National Geographic : 1975 Jul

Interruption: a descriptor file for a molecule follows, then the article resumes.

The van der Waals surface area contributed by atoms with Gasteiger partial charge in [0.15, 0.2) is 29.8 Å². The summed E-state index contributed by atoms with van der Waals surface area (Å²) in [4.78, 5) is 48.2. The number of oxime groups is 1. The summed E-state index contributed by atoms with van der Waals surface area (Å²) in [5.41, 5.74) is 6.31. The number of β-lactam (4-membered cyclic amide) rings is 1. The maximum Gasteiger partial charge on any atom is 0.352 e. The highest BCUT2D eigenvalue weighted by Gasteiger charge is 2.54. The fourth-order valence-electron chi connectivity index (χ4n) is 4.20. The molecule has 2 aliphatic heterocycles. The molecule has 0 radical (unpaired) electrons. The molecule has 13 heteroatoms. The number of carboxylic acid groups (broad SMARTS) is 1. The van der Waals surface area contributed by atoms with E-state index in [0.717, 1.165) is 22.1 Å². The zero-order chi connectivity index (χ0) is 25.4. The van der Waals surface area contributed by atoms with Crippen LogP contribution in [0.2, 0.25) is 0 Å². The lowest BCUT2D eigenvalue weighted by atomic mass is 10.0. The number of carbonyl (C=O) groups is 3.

fenced off with barbed wire from the sur rounding desert. Inside, other fences divide the ranch into five sectors, with cattle grazing a single sector at a time. Though the ranch has been in operation only seven years, the rotational grazing has made the difference between pasture and desert. Therein, feels Dr. MacLeod, lies one chance for the battered Sahel. How Near to the Limits of Population? No "maximum-load" sign on the spaceship earth spells out its population capacity. But questions of what earth's limit may be, and what to do about it, obviously go to the heart of the food problem. "It took the world a million years to achieve its present population of nearly four billion," notes Dr. J. George Harrar, Presi dent Emeritus of the Rockefeller Foundation. "In less than 40 years it will double at the present rate of increase." Each second, two more humans populate the earth. Malthus expounded that population tends to increase up to the limits of the means of subsistence. Here, happily, he has proved wrong. "Pop ulations do not inevitably rise to absorb the resources available to them," observes British economist Barbara Ward. "At a certain level of health, wealth, and literacy their numbers cease to grow and they begin to approach sta bility or 'zero population growth.' " The United States, most European nations, and Japan are nearing ZPG, with Luxembourg and East Germany almost there. Few demog raphers doubt that the rising population curve must eventually level off, even in developing lands. They differ over how this will come about. Through lower birthrates? Or higher death rates? Last August experts and political lead ers from 135 governments gathered in Bucha rest, Romania, to grapple with the population problem. Debate, often acrimonious, reflected the sensitiveness of an issue that bears direct ly on national aspirations, religious con victions, resource allocation, survival itself. They adopted the World Population Plan of Action recommending, among other things, that all countries "Respect and ensure . .. the right of persons to determine, in a free, in formed and responsible manner, the number and spacing of their children." Many believe government possesses no right to such a role; others believe the plan recommends too little too late. Yet, in one form or another, many nations already have programs to reduce their birthrates-a trend that began in India. "In 1952 India adopted the world's first nationwide population-control policy," ex plained an official at the Department of Family Planning in New Delhi. "With a mas sive budget, our program mobilized the media -radio, billboards, press, films-all sup porting the idea of small families. We gave away free contraceptives. And our vasec tomy campaign! Offering hundred-rupee bounties for voluntary sterilizations, we Food, but for a price: Sacks of wheat pile up behind a middleman at a grain market in India's Punjab. Burdened by a ballooning population, India finds shortages aggravated by self-defeating policies. To provide cheap food for the urban poor, farmers must sell part of each crop to the government at below-market prices. Result: Sales shift to the black market, where prices soar beyond the reach of the needy. Can the World Feed Its People?